Both components of your reassessment are important findings to support DSCSA requirements, ICD-10 codes and CMS reimbursement. If there was no change in the patient's condition, or if the condition worsens, these too must be reported.
7. Perform serial physical exams and diagnostic tests as applicable.
For example, the patient who received the albuterol treatment would most likely need several lung sound assessments. The patient who received sublingual nitroglycerin for chest pain would most likely receive another 12-lead ECG when his chest pain resolves or becomes worse. Performing and documenting all appropriate reassessments assists EMS agencies in satisfying DSCSA and ICD-10 code requirements.
Implementing the DSCSA requirements will no doubt remain a daunting task for EMS administrators, medical directors, and field professionals. Although some of the requirements are clear, they may elicit more questions than answers. Successful compliance with the requirements, as well as billing for services, likely requires an open and frequent dialogue with reliable legal counsel with specific knowledge of your EMS agency and its protocols. You can also submit questions to the FDA through the FDA's DSCSA website.
This article was originally posted Apr. 28, 2016, and has been updated with new information.
1. The Kaiser Family Foundation. (2005, March). Follow the pill: Understanding the U.S. pharmaceutical supply chain. Retrieved from http://kff.org/other/report/follow-the-pill-understanding-the-u-s/
2. Barlas, S. (2011). Track-and-trace drug verification: FDA plans new national standards, pharmacies tread with trepidation. Pharmacy and Therapeutics, 36(4), 51-68. doi:10.1201/b18697-5
3. Ducca A. (2012, October). Re: Determination of system attributes for the tracking and tracing of prescription drugs. (docket no. FDA-2010-n-0633). Fed. Reg. 2011 January 7;1182:76. Retrieved from http://www.regulations.gov/#!documentDetail;D=FDA-2010-N-0633-0012.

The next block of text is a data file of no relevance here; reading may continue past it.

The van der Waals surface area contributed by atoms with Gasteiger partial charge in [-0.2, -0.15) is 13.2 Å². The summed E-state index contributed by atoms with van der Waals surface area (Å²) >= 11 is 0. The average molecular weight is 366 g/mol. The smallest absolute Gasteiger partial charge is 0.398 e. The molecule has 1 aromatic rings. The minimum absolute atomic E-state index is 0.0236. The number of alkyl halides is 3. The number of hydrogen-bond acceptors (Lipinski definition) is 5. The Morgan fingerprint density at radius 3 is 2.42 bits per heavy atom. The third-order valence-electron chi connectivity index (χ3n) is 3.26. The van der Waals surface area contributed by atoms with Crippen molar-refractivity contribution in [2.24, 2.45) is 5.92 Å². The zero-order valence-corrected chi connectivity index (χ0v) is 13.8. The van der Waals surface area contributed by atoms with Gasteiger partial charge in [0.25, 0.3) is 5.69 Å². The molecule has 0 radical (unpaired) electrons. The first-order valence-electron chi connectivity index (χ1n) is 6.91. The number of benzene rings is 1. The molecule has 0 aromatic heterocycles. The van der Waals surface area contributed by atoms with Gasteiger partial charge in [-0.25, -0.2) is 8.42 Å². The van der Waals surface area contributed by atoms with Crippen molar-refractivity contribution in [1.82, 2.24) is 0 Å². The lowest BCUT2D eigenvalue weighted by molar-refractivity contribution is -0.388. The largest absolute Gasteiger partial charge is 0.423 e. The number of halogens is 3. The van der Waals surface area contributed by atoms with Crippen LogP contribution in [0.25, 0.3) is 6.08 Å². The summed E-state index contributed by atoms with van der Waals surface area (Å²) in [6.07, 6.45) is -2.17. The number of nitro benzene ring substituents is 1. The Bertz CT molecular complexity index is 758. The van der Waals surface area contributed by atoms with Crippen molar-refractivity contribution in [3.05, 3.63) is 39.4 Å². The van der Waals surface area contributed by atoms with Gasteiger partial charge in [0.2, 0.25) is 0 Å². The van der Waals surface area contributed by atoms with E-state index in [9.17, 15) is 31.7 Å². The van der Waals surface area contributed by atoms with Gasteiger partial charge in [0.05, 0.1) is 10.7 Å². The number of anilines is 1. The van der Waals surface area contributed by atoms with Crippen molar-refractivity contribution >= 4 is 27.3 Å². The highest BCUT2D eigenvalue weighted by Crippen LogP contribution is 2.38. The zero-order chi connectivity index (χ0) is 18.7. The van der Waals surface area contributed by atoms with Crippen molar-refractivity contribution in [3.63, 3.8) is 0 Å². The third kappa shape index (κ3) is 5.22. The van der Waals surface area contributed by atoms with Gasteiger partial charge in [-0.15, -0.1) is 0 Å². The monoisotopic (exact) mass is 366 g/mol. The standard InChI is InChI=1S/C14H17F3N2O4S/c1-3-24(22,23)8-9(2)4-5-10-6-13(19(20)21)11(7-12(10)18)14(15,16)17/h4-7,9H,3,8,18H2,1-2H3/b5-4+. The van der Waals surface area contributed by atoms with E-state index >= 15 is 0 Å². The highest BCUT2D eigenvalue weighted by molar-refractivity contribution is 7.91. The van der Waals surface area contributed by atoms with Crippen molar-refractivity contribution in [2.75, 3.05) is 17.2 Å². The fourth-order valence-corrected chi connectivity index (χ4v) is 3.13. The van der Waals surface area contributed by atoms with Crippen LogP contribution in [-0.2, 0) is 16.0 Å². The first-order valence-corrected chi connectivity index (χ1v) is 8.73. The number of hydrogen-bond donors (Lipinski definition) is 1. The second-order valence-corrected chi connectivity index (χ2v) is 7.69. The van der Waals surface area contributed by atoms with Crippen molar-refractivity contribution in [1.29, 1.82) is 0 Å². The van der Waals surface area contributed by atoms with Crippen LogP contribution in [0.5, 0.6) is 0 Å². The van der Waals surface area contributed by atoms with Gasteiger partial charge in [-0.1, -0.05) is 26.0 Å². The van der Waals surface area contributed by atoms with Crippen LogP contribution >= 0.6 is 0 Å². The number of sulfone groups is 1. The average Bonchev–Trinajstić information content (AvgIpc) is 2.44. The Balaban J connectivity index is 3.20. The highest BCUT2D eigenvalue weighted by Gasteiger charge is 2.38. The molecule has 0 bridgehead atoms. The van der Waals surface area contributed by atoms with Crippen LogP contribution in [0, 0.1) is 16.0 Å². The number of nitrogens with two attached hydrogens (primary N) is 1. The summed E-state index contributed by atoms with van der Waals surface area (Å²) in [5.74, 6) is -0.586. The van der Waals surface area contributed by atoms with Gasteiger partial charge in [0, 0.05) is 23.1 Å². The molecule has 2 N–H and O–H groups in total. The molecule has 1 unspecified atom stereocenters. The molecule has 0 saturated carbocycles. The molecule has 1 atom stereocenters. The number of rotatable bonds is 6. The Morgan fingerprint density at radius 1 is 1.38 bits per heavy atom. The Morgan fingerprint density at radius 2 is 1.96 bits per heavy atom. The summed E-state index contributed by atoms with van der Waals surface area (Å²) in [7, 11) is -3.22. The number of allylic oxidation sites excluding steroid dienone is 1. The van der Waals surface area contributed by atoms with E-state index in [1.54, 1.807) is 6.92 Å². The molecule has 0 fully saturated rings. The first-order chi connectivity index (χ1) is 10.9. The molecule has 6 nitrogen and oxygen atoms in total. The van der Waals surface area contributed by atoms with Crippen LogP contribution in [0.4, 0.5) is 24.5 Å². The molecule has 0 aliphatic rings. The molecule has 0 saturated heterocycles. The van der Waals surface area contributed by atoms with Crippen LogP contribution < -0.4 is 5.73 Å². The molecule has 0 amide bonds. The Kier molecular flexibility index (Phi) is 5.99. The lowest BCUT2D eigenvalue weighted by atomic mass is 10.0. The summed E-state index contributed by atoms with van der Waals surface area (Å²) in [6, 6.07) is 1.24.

4. Centers for Disease Control and Prevention (CDC). (2016). International Classification of Diseases, tenth revision, clinical modification (ICD-10-CM). Retrieved from http://www.cdc.gov/nchs/icd/icd10cm.htm
5. U.S. Food and Drug Administration (FDA). (February 2016). Requirements for transactions with first responders under section 582 of the Federal, Food, Drug, and Cosmetic Act—Compliance policy guidance for industry. http://www.fda.gov/downloads/Drugs/GuidanceComplianceRegulatoryInformation/Guidances/UCM488240.pdf
6. Government Health Administrators. (2016). Ambulance providers ICD-10 CM planning and preparation. http://www.wpsmedicare.com/j5macpartb/claims/icd-10/ambulance-providers-icd10-planning-prep.shtml
7. Centers for Medicare & Medicaid Services (CMS). (2015, October). Medicare claims processing manual: Chapter 15—Ambulance. Retrieved from https://www.cms.gov/Regulations-and-Guidance/Guidance/Manuals/downloads/clm104c15.pdf
8. Brennan, Zachary. (2016, February 29). New FDA guidance for first responders as track-and-trace requirements take effect. Retrieved from http://raps.org/Regulatory-Focus/News/2016/02/29/24429/New-FDA-Guidance-for-First-Responders-as-Track-and-Trace-Requirements-Take-Effect/
9. U.S. Food and Drug Administration (FDA). (2013). Drug Supply Chain Security Act (DSCSA). Retrieved from http://www.fda.gov/Drugs/DrugSafety/DrugIntegrityandSupplyChainSecurity/DrugSupplyChainSecurityAct/
10. American Pharmacists Association (Apha). (2015). Apha Policy Manual. Retrieved from http://www.pharmacist.com/policy-manual?ids=p-929421&tids=t-929417
11. American Medical Association (AMA). (2017). CPT 2017 Professional Edition. Washington, DC: AMA.
12. Institute for Safe Medication Practices (ISMP). (2011). ISMP acute care guidelines for timely administration of scheduled medications. Retrieved from http://www.ismp.org/tools/guidelines/acutecare/tasm.pdf
13. Institute for Safe Medication Practices (ISMP). (2011, February). Preventing medication errors during codes. Retrieved from https://www.ismp.org/newsletters/acutecare/articles/20110210.asp
14. Institute for Safe Medication Practices (ISMP). (2015). ISMP safe practice guidelines for adult IV push medications. Retrieved from http://www.ismp.org/Tools/guidelines/ivsummitpush/ivpushmedguidelines.pdf
15. Institute for Safe Medication Practices (ISMP). (2016). 2016-2017 medication safety best practices for hospitals. Retrieved from http://www.ismp.org/tools/bestpractices/TMSBP-for-Hospitals.pdf
16. Infusion Nurses Society. (2006). Infusion nursing specialty practice. Journal of Infusion Nursing, 29(Supplement), 1s, S18. doi:10.1097/00129804-200601001-00005
17. Infusion Nurses Society. (2006). Infusion nursing specialty practice. Journal of Infusion Nursing, 29(Supplement), 1s, S35-36. doi:10.1097/00129804-200601001-00005
18. Hadaway, L. C. (2004). Closing the case on the keep-vein-open rate. Nursing, 34(8), 18. doi:10.1097/00152193-200408000-00015
19. Infusion Nurses Society. (1998). An infusion of independence. Journal of Infusion Nursing, 21(1), 1st ser., S1-S91. doi:10.1097/00000446-199804000-00015